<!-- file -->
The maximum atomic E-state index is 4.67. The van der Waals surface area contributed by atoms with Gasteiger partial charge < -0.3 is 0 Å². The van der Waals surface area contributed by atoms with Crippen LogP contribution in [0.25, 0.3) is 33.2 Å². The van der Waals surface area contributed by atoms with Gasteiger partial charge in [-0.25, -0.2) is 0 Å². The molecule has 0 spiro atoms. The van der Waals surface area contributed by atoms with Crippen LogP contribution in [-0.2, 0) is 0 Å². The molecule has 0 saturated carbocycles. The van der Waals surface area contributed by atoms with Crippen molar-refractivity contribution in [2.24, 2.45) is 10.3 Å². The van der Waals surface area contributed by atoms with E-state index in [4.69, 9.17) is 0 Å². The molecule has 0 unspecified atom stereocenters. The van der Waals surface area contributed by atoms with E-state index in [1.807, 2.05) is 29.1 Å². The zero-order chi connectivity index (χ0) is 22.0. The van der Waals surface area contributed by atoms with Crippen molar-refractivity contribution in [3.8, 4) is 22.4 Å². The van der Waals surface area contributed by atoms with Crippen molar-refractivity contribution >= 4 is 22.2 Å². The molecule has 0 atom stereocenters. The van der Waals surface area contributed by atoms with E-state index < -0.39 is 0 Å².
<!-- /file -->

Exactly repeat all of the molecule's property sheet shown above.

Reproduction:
The maximum atomic E-state index is 4.67. The van der Waals surface area contributed by atoms with Gasteiger partial charge < -0.3 is 0 Å². The van der Waals surface area contributed by atoms with Crippen LogP contribution in [0.25, 0.3) is 33.2 Å². The van der Waals surface area contributed by atoms with Gasteiger partial charge in [-0.25, -0.2) is 0 Å². The molecule has 0 spiro atoms. The van der Waals surface area contributed by atoms with Crippen LogP contribution in [-0.2, 0) is 0 Å². The molecule has 0 saturated carbocycles. The van der Waals surface area contributed by atoms with Crippen molar-refractivity contribution in [2.24, 2.45) is 10.3 Å². The van der Waals surface area contributed by atoms with E-state index in [4.69, 9.17) is 0 Å². The molecule has 0 unspecified atom stereocenters. The van der Waals surface area contributed by atoms with E-state index in [1.807, 2.05) is 29.1 Å². The zero-order chi connectivity index (χ0) is 22.0. The van der Waals surface area contributed by atoms with Crippen molar-refractivity contribution in [3.8, 4) is 22.4 Å². The van der Waals surface area contributed by atoms with Crippen molar-refractivity contribution >= 4 is 22.2 Å². The molecule has 0 atom stereocenters. The van der Waals surface area contributed by atoms with E-state index < -0.39 is 0 Å².